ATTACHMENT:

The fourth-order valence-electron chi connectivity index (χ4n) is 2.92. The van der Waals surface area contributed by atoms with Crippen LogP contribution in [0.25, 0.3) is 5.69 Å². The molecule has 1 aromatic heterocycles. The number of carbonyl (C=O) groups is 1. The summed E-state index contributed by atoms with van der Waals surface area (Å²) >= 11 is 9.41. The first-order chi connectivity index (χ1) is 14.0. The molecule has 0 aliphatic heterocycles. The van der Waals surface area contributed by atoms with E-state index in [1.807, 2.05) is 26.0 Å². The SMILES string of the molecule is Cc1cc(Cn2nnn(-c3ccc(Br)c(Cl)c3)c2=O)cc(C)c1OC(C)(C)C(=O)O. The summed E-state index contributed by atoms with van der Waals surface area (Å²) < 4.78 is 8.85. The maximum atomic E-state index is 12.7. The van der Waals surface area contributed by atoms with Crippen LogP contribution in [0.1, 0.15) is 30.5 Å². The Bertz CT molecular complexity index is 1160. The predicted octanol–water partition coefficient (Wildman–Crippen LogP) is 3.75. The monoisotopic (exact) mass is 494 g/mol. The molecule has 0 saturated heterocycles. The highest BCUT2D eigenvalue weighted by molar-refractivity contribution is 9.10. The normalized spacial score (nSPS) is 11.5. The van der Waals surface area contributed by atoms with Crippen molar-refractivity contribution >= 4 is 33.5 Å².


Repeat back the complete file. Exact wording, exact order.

The fourth-order valence-electron chi connectivity index (χ4n) is 2.92. The van der Waals surface area contributed by atoms with Crippen LogP contribution in [0.25, 0.3) is 5.69 Å². The molecule has 1 aromatic heterocycles. The number of carbonyl (C=O) groups is 1. The summed E-state index contributed by atoms with van der Waals surface area (Å²) >= 11 is 9.41. The first-order chi connectivity index (χ1) is 14.0. The molecule has 0 aliphatic heterocycles. The van der Waals surface area contributed by atoms with E-state index in [1.807, 2.05) is 26.0 Å². The SMILES string of the molecule is Cc1cc(Cn2nnn(-c3ccc(Br)c(Cl)c3)c2=O)cc(C)c1OC(C)(C)C(=O)O. The summed E-state index contributed by atoms with van der Waals surface area (Å²) < 4.78 is 8.85. The maximum atomic E-state index is 12.7. The van der Waals surface area contributed by atoms with Crippen LogP contribution in [0.1, 0.15) is 30.5 Å². The Bertz CT molecular complexity index is 1160. The predicted octanol–water partition coefficient (Wildman–Crippen LogP) is 3.75. The monoisotopic (exact) mass is 494 g/mol. The molecule has 0 saturated heterocycles. The highest BCUT2D eigenvalue weighted by molar-refractivity contribution is 9.10. The normalized spacial score (nSPS) is 11.5. The van der Waals surface area contributed by atoms with Crippen molar-refractivity contribution >= 4 is 33.5 Å².